Tuesday, November 18, 2008

Phantom family

(Image from marcoa84's wonderful flickr file.)

In fantasy and science fiction, one of the classic back drops is of parallel universes colliding. Parallel universes, for those of you not familiar with the genre, are created when there's a crisis in the life of a person or planet. The different possible outcomes create different universes. Well, I collided with my own parallel universe recently. I spent last weekend with my mother, helping her sort through things in her storeroom so she could downsize (thank you Bush et al. for demolishing her investment account). As we were working, she casually said what a shame it was about the drinking water in south east Virginia having been tainted when I lived there and causing all those miscarriages. I was absolutely stunned. It turns out that the water in the area where I lived when I had my multiple miscarriages had extremely high levels trihalomethanes, a byproduct of over chlorination. They have been found to cause "fetal deaths [and] spontaneous abortions --pregnancies that terminate spontaneously before the end of the 20th week of gestation." The article I found added dryly, but not incorrectly that "In addition, of course, many of these 30,000 fetal deaths precipitated a personal crisis for the parents." I'll say. (For more on that see my earlier posting Selina says. But a quick list of the effects of miscarriage on me, at least, would include inexpressible grief, depression, anxiety during all further pregnancies, sense of inadequacy as a woman.)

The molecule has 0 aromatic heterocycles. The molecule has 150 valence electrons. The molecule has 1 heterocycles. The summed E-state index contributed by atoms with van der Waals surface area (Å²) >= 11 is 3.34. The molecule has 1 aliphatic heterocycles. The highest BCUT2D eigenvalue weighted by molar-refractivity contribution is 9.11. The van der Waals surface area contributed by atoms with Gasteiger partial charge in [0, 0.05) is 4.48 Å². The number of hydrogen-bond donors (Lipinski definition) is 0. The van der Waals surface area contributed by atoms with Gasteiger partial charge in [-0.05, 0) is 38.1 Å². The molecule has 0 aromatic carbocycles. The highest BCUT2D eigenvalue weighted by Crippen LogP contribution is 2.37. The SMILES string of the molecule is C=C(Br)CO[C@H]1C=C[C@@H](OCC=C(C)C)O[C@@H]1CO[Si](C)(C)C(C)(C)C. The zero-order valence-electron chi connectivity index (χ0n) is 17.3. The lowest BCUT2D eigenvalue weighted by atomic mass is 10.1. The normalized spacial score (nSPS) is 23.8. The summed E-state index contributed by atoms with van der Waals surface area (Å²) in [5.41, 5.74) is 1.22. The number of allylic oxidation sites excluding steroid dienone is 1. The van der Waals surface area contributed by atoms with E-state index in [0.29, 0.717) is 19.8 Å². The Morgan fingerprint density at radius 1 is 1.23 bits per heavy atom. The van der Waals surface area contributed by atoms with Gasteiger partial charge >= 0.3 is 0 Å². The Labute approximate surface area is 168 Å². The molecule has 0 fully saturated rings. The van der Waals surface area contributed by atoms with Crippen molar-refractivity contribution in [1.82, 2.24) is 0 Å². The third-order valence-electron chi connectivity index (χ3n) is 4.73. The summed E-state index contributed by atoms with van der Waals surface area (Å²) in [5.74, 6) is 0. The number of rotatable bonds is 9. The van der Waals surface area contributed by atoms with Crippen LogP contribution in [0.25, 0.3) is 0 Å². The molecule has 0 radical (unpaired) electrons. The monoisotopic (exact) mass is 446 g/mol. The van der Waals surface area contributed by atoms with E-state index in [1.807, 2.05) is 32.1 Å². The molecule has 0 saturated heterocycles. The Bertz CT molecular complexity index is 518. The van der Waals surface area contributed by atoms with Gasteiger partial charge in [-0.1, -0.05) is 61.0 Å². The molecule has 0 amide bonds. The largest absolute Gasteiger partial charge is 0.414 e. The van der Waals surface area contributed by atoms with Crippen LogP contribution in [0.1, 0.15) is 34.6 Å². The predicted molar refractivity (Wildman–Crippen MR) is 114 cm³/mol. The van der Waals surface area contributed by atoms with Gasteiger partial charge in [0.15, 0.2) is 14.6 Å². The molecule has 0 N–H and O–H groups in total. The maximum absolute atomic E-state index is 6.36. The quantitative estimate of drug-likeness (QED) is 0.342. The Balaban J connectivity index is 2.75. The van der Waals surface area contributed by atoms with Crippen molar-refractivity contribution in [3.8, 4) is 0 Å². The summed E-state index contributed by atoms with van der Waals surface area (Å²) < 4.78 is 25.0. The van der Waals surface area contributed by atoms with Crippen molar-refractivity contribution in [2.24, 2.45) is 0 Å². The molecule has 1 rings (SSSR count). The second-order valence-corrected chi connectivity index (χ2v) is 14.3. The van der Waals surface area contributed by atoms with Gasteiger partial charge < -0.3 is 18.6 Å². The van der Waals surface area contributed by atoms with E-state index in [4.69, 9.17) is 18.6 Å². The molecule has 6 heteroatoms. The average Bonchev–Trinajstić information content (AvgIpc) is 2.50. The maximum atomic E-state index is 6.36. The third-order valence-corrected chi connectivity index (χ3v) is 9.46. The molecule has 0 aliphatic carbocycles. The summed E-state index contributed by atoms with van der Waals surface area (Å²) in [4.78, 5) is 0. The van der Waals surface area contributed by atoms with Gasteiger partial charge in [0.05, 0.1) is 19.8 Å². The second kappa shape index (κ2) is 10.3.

So there, in that storeroom, fittingly filled with junk from my past, I had a vision of the woman I would have been had I not lived in that place, drunk that water (the pregnancy books tell you not to drink juice because you'll gain too much weight, but do drink LOTS of water ladies!), and had those miscarriages. Who would she have been, that woman that I'm not? She would have had babies easily, as I expected to, as you're supposed to. She would have felt that her body worked rather than feeling, yet again, like a failure. She would have been a good mother, as I am, but she would have been less afraid to let her children roam free because she wouldn't have had that tiny hidden part that was always afraid they'd be taken from her. She would have been more complacent than I am, but she would have been nice, someone I would have liked but always felt a little separate from.

Of course, each significant event in our lives builds the base that supports and shapes everything that follows it. So the person I am now is unimaginable without the many things, good and bad, that followed from those miscarriages - the adoption of my twins, the diagnosis of my daughter's autism, the nervous breakdown that followed that, the birth of my youngest. It would be a betrayal of myself and everything that I've learned, of the children that I have and love so very much, to wish my life were different. And I don't. I like who I am now. I'm a complex, compassionate person, and a good friend who is not afraid of anyone's pain or grief. But I can't help thinking about that woman that I didn't get to be, and wondering what those babies I didn't get to have would have been like as they grew. Without ever having known them, I miss them and, like a phantom limb that aches untouchably, that life I never had.


sageweb said...

That is absolutely touching. I spend time wondering "what if" all the time..but I love what you said,"I like who I am now."
That is ultimately the most important thing. I think it is normal for all of us to wonder, as long as we understand ourselves.